Buddhist and western emptiness teachings make the additional argument that consciousness is dependent upon content that is not even considered conscious. For it arises along with what does not think and does not perceive.
We are conscious of something, we recognize something, that is, consciousness is also dependent upon what we would call non-conscious elements. And because consciousness does not exist solely as itself, it can function throughout the world.
Furthermore, consciousness is dependent upon a body, including the senses. So what sort of pure consciousness can this really be? What intrinsic property can consciousness truly hold? Consciousness is not an independent and objective witness waiting vacantly for phenomena to enter it. It is not inherently separate from what is perceived.
A perspective of inherent separation would require consciousness to remain the same, while connected to other things. Yet how could anything be connected to other things and remain absolutely unchanged, be both fundamentally separate and connected?
Instead of existing independently, it can be observed that consciousness is a mutually arising and dependent phenomenon, just as fire does not burn itself and is utterly dependent upon fuel.
Consciousness appears to exist in a self-created, self-powered way. It is assumed that consciousness operates itself, but this is no more so than trees that are blowing, themselves intend to blow, or that magnets move by way of their own volition. Consciousness is another interrelated movement of form, but is treated as if it is altogether separate and therefore altogether privileged.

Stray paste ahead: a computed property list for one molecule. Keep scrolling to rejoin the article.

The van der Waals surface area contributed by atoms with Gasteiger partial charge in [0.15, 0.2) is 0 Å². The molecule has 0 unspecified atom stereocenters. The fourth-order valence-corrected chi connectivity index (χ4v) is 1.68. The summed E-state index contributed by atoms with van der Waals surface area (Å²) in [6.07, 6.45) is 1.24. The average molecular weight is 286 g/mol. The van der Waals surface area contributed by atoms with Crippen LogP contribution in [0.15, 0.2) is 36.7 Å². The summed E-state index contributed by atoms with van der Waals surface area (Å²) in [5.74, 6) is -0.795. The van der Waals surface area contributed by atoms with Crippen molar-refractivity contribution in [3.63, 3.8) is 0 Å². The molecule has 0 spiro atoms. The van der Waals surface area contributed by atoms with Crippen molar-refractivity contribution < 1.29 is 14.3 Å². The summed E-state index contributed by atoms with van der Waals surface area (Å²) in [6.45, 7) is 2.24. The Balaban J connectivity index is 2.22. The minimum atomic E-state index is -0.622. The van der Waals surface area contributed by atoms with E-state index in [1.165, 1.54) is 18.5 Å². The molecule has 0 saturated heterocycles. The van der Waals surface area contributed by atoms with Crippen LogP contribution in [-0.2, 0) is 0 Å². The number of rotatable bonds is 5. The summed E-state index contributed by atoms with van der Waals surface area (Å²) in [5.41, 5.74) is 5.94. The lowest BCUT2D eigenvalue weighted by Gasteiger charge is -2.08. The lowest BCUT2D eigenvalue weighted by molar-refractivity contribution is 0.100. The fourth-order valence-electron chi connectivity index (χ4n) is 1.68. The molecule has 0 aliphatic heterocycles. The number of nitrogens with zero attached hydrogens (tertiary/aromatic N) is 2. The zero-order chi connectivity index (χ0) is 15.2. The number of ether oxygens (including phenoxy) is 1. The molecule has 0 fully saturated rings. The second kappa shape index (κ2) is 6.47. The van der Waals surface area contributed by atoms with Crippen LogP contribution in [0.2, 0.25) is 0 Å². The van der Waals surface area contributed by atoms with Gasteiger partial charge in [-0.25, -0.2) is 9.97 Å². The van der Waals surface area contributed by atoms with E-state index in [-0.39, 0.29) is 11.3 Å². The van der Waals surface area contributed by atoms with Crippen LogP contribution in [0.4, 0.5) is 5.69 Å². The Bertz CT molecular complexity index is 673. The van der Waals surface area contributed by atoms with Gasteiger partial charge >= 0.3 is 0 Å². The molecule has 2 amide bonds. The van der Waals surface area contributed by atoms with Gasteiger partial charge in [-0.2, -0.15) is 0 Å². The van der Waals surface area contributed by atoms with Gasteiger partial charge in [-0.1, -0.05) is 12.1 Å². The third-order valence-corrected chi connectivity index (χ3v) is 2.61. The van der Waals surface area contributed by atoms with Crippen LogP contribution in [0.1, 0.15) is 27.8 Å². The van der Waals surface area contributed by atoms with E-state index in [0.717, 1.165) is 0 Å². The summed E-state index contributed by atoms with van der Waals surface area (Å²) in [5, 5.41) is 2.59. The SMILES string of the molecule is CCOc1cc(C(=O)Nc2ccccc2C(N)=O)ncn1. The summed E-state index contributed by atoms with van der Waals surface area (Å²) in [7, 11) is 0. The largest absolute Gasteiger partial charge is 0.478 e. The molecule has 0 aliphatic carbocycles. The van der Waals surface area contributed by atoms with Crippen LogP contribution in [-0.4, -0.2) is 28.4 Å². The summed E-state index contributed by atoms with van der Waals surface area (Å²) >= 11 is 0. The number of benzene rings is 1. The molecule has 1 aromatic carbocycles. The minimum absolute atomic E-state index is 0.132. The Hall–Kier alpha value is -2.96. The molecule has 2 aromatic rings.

In emptiness teachings, it is said that there is an equality among all phenomena because nothing can be truly separated out. This is one of my favorite parts of this teaching, that nothing is ultimately privileged. This expands the meaning of love and compassion. Yet, this is not to say that there exists an autonomous, undifferentiated loving unity either.
Love and compassion depend upon a relative otherness to be loving and compassionate in order to be recognized as such. For love does not love itself in a way that is identical to itself. We don’t consider an act of love to be self-referring, just as consciousness must be conscious of what is not considered consciousness.
And as consciousness involves diversity, love is also of the world, rather than existing as an inherent sameness. As everything is without their own essence, things are neither the same nor different from each other. Neither consciousness nor love and compassion, nor any other characteristic or phenomenon can be a pure subject or pure object.
And too, as there is no inherently existent consciousness, there is no inherently existent “me.” This implies that there is no ultimate identity to defend, or the need to desperately grasp and cling to things as “mine.” This lightens suffering.
For as everything interrelates, there is no place to fall. This understanding opens the heart to seeing unity within diversity, while embracing the diversity within unity.
Fear, intolerance and other afflictions, cannot securely withstand such a great embrace.
Susan Kahn’s page: http://buddhisttherapist.ning.com/profile/SusanKahn